Since I’ve first read the play “Who’s Afraid of Virginia Woolf?” I’ve often casually wondered why the tale of an alcoholically debauched night between two academic couples, one seasoned and supposedly mature and the other neophyte, should have been given its title, with a major talent of the writing world (who was excluded from academia because she was a woman) featured by name. At first, I followed up a suggestion, unfounded, made to me by someone who said that as neither of the couples purportedly have surviving children, it was named because Virginia Woolf was not allowed to have a child, due to her bouts of mental illness. While there may be many truths that history, literary as well as other kinds of history, may hide, I could find no suggestion in what I know of Virginia Woolf to support the theory that she wanted children. In fact, she apparently turned down Leonard Woolf a couple of times because she wanted to avoid sex and marriage. Next, my theory became the idea that as marriage is often fearsome and turbulent for many, the title referred to this very desire to avoid marital intimacy. But then, beginning with George and Martha, the older couple in Edward Albee’s play, all the dirty linen and even the hypothetical dirty linen of marital intimacy is aired in front of the opposite couple, the younger of whom are Nick and Honey, who after a while of this badgering begin to reveal some ugly secrets of their own. So, I was no further along.
I was perhaps making my mistake, though, by my preference for George’s character, because he is the one who seems at some moments to be the ringleader of the group, though Martha plays a strong hand as well. He, for instance, christens the “games” of societal frauds and truth-tellings between the two couples, who are spending a sodden late night visit together, Humiliate the Host, Get the Guests, and Hump the Hostess, and he is the senior academic of the group at the college where Nick is also employed. But this didn’t get me much further, once I decided to try to look at the group more objectively, perhaps, certainly more equally, with each having a part to play. It’s a funny play, funny in a biting, acerbic, sardonic fashion, which is George’s main mode of utterance most of the time, so I feel I may be excused for at first regarding him as more central than the others. It’s an odd, surrealistic scene, typical of the ways many people going on a bender feel about their surroundings while they are doing it; I can speak from experience in this regard. It’s sort of reality turned inside out, with people saying things they normally only think when they are in such a situation, where they mostly stick to polite manners, fighting off drunken impulses even when three sheets to the wind, only discussing the evening frankly with their mates when they arrive home. But in this case, in different groupings of four, three, and two, they find themselves in a metadialogue, discussing what happens as it happens.
What actually happens here, though, does have something to do with a certain quote from Virginia Woolf, which I uncovered only today: “A feminist is any woman who tells the truth about her life.” Martha and George seemingly have a routine they go through around other couples, and an agreement not to discuss their progeny, a son, whom it is difficult to discern if they ever really had. They keep threatening each other with the revelation of something about him in front of the guests, who are uncomfortable and want not to hear at first, and it’s difficult to know if it’s that he died in an accident caused by himself or George, or that in fact he doesn’t exist. The suggestions run counter and rampant, but by the end of the play, it would seem (though the one truth is not for certain) that, as they end by telling the guests together, in a seeming truce between them which ends their war of words and threats, they never were able to have a child. If this is the truth which has caused all their angst and pain, and their conflicts and battles, their use of the other couple to get back at each other, and then their mockery aimed at the other couple, then it has been revealed after a reaching through myriads of shadows and illusions they have created, and it ends the play. Thus it’s not only a feminist who reaches some form of release and freedom, however temporary, by telling the truth about her life, but both Martha and George, in their drunken revelations and conflicts, who by the end of the play have rehearsed once again (and one feels this play has a repetitive loop sense reminiscent of others like “Waiting for Godot”), and come up with the truth(s) of their life, both the things they pretend, the illusions, and the haunting agony that compels them through their lives. Martha’s drinking problem in particular is in the forefront of their diatribes against each other, though both imbibe heavily; it is Martha (in the perspective of 1962, when motherhood was still believed to be more innate and stronger a feeling than fatherhood) whose tragedy it is a little more than George’s that either 1) their son died, or that 2) (as seems more likely, since it occupies the ultimate ending position in the play’s plot) they never had a son. And yet, both of them tell Honey and Nick at the end that “we” were not able to have a child, which is a sign of their apparent strong and twisted love for each other.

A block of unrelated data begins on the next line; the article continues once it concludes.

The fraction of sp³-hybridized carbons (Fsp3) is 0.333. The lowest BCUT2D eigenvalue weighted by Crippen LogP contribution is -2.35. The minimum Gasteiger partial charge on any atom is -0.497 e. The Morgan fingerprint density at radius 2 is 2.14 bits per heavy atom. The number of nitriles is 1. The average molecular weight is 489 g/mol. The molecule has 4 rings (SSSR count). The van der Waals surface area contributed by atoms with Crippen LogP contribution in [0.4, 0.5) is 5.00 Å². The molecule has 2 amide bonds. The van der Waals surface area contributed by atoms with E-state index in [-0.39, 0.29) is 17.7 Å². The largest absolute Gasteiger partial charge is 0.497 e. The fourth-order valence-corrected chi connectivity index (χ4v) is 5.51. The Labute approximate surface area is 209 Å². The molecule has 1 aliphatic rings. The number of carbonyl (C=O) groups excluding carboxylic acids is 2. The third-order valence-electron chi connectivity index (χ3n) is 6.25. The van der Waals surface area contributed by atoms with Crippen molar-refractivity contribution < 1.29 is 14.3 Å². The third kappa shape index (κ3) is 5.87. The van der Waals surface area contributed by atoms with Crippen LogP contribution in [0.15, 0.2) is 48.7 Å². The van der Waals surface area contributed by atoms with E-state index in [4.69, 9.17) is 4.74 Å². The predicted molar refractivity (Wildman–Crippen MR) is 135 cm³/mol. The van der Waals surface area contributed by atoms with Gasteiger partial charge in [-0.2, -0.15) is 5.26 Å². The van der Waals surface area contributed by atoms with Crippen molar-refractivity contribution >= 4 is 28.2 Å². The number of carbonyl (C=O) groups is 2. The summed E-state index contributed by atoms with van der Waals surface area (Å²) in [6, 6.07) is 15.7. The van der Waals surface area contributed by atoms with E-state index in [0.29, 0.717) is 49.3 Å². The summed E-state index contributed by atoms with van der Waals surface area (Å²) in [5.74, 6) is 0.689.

I know I perhaps should have issued a spoiler alert for the benefit of those who have not seen or read this play yet, considering the things I’ve revealed about it, but the point is to read or see it and perhaps get something new from it each time. An excellent experience is to catch a revival theatre viewing of the version of this play with Elizabeth Taylor and Richard Burton, directed by Mike Nichols; I promise for searing, scorching dialogues and portrayals of marital pain, it won’t disappoint.